This final stage is noted by Lucy Reynolds, Amir Attaran, Tamara Hervey, and Martin McKee in the International Journal of Health Services, Volume 42, Number 2, Pages 213–217, 2012, in an article on ‘competition-based reform’ as being reminiscent of the “Big Bang” liberalisation of the U.K. financial sector in 1986. The existing NHS Primary Care trusts, responsible for purchasing care for residents of a geographically defined area, will be replaced by clinical commissioning groups. Initially portrayed by the government as consortia of general practitioners, it has only recently been made explicit that most of their functions are to be provided by private organisations. The commissioning groups will be purchasing from an increasingly privatised market in which providers will be able to bid to provide any NHS-funded services that they consider profitable. All that they must do is satisfy basic criteria to qualify as “Any Qualified Provider”.

 

According to Lucy Reynolds and colleagues, consistent with the government’s desire to facilitate widespread market entry by new providers, it is likely that the threshold for meeting these criteria will be extremely low. The government has, again misleadingly, portrayed this process as a means for small-scale not-for-profit organisations to provide innovative models of care in selected niches, yet the commissioning process will effectively exclude them, instead favouring large corporations. It is very easy to understand how this situation will arise using the traditional competition theory; the bargaining power of large corporates as suppliers is high because the large amount of resources and ability for economies of scale, the bargaining power of patients (rebranded ‘customers’ for this analysis) is small, and the barriers-to-entry, making it as easy as possible for new corporates to complete the paperwork and not pass elaborate hurdles, will be necessarily very low, one envisages.

 

That is the one of core problems of the Health and Social Care Act. As it stands, it is a law devoted to bringing the whole National Health Service into a U.S.-style health care market in which many of the same U.S. corporations will operate, their right to continue to do so protected by U.K. and E.U. competition law, and by the “most-favoured nation provisions” of GATS. There are so many brand new problems which have been thrown up by this new legislation. How do you stop a Virgin Healthcare Circle referring to a Circle Healthcare Trust when it might be a concerted practice, in breach of both UK and European competition law, when both parties concerned might argue that this is for ‘patient need’? Such private companies have been using, already, to maximum advantage ‘patient choice’ to woo the competition authorities. This Virgin/Circle scenario is as ridiculous as Sky TV doing the paper reviews of the Murdoch written press, one might argue. This is not at all what the British public voted for, but how long they will need to put up with it is currently uncertain.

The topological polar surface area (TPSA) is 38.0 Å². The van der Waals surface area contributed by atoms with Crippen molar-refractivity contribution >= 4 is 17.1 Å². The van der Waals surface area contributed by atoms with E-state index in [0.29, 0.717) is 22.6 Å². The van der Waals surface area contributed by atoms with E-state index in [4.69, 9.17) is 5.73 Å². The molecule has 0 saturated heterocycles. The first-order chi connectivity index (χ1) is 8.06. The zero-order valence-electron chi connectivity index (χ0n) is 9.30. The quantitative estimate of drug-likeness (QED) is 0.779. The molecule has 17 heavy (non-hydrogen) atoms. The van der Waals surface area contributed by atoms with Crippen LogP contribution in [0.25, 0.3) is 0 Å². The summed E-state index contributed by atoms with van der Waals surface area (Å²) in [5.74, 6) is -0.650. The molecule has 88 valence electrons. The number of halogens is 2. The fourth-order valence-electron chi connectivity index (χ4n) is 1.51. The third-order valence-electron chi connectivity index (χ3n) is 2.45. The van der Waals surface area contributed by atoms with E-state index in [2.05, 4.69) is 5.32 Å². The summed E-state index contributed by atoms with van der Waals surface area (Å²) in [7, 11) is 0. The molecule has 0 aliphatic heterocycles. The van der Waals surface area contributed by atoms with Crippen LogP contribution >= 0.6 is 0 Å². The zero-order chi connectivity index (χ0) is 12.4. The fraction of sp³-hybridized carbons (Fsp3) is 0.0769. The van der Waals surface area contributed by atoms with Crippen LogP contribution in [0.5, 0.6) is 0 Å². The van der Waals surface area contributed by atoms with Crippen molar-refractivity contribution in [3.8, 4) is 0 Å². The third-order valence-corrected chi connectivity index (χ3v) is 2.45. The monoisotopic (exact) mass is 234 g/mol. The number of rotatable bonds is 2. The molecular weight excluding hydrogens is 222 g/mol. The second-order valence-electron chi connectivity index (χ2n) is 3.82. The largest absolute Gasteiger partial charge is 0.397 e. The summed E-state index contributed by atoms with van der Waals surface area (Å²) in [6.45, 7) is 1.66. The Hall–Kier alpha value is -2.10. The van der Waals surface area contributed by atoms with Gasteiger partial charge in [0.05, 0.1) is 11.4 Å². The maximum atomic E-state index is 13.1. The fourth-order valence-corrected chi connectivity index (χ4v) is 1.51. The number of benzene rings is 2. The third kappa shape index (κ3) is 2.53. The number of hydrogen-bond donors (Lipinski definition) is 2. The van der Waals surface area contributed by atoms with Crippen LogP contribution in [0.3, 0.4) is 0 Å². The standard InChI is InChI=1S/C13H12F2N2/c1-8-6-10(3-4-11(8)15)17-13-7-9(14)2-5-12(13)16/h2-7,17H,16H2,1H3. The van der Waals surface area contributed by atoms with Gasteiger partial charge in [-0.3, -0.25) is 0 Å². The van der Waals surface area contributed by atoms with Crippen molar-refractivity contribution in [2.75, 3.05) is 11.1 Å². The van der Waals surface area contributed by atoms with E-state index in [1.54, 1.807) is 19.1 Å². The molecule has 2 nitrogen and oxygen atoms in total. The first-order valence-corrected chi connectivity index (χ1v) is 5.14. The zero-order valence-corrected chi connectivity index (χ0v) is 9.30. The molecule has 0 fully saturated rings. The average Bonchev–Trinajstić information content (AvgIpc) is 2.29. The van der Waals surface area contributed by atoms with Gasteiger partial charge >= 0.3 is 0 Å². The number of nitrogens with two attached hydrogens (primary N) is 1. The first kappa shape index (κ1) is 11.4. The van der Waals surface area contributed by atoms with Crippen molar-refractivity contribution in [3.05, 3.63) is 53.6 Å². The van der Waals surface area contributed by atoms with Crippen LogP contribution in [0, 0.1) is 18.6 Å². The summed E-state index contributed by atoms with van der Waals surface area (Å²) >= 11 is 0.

Thank you enormously to Dr Lucy Reynolds who originally made the vast majority of the academic points contained in this short article, with her co-authors. Dr Lucy Reynolds BSc AKC ACA ATII MSc DrPH DLSHTM is a Research Fellow at the London School of Hygiene and Tropical Medicine, and the original sources of the work are referenced as above. All the evidence in this article is fully referenced in these articles.